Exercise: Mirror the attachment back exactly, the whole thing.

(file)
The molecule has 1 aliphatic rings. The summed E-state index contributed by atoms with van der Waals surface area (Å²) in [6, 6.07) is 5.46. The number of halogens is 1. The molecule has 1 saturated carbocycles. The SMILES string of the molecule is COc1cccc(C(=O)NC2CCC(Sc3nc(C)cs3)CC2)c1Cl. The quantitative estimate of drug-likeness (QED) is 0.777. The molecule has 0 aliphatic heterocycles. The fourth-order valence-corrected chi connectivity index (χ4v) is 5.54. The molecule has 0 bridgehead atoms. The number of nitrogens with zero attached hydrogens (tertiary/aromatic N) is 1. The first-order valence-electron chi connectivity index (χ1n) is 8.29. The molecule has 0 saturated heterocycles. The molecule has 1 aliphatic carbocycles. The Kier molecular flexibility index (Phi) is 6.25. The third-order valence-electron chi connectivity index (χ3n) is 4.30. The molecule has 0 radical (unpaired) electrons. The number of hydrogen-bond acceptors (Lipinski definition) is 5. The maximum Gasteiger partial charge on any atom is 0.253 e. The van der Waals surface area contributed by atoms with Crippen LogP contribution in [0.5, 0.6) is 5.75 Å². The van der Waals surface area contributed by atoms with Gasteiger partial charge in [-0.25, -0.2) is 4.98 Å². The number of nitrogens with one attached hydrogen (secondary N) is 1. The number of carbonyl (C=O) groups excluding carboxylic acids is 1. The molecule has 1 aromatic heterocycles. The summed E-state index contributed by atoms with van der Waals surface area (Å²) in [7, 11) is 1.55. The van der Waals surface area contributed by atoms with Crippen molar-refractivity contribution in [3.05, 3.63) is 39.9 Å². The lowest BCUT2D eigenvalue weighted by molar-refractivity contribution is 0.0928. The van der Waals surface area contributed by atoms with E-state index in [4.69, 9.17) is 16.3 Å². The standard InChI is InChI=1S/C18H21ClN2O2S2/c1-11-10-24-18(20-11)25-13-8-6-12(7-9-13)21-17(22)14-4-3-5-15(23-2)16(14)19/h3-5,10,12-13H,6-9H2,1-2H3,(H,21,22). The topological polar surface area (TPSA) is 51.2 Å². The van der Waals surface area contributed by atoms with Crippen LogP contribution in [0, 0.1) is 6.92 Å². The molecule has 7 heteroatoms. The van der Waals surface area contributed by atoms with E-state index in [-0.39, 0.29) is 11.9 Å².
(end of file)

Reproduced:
The molecule has 1 aliphatic rings. The summed E-state index contributed by atoms with van der Waals surface area (Å²) in [6, 6.07) is 5.46. The number of halogens is 1. The molecule has 1 saturated carbocycles. The SMILES string of the molecule is COc1cccc(C(=O)NC2CCC(Sc3nc(C)cs3)CC2)c1Cl. The quantitative estimate of drug-likeness (QED) is 0.777. The molecule has 0 aliphatic heterocycles. The fourth-order valence-corrected chi connectivity index (χ4v) is 5.54. The molecule has 0 bridgehead atoms. The number of nitrogens with zero attached hydrogens (tertiary/aromatic N) is 1. The first-order valence-electron chi connectivity index (χ1n) is 8.29. The molecule has 0 saturated heterocycles. The molecule has 1 aliphatic carbocycles. The Kier molecular flexibility index (Phi) is 6.25. The third-order valence-electron chi connectivity index (χ3n) is 4.30. The molecule has 0 radical (unpaired) electrons. The number of hydrogen-bond acceptors (Lipinski definition) is 5. The maximum Gasteiger partial charge on any atom is 0.253 e. The van der Waals surface area contributed by atoms with Crippen LogP contribution in [0.5, 0.6) is 5.75 Å². The van der Waals surface area contributed by atoms with Gasteiger partial charge in [-0.25, -0.2) is 4.98 Å². The number of nitrogens with one attached hydrogen (secondary N) is 1. The number of carbonyl (C=O) groups excluding carboxylic acids is 1. The molecule has 1 aromatic heterocycles. The summed E-state index contributed by atoms with van der Waals surface area (Å²) in [7, 11) is 1.55. The van der Waals surface area contributed by atoms with Crippen molar-refractivity contribution in [3.05, 3.63) is 39.9 Å². The lowest BCUT2D eigenvalue weighted by molar-refractivity contribution is 0.0928. The van der Waals surface area contributed by atoms with E-state index in [4.69, 9.17) is 16.3 Å². The standard InChI is InChI=1S/C18H21ClN2O2S2/c1-11-10-24-18(20-11)25-13-8-6-12(7-9-13)21-17(22)14-4-3-5-15(23-2)16(14)19/h3-5,10,12-13H,6-9H2,1-2H3,(H,21,22). The topological polar surface area (TPSA) is 51.2 Å². The van der Waals surface area contributed by atoms with Crippen LogP contribution in [0, 0.1) is 6.92 Å². The molecule has 7 heteroatoms. The van der Waals surface area contributed by atoms with E-state index in [-0.39, 0.29) is 11.9 Å².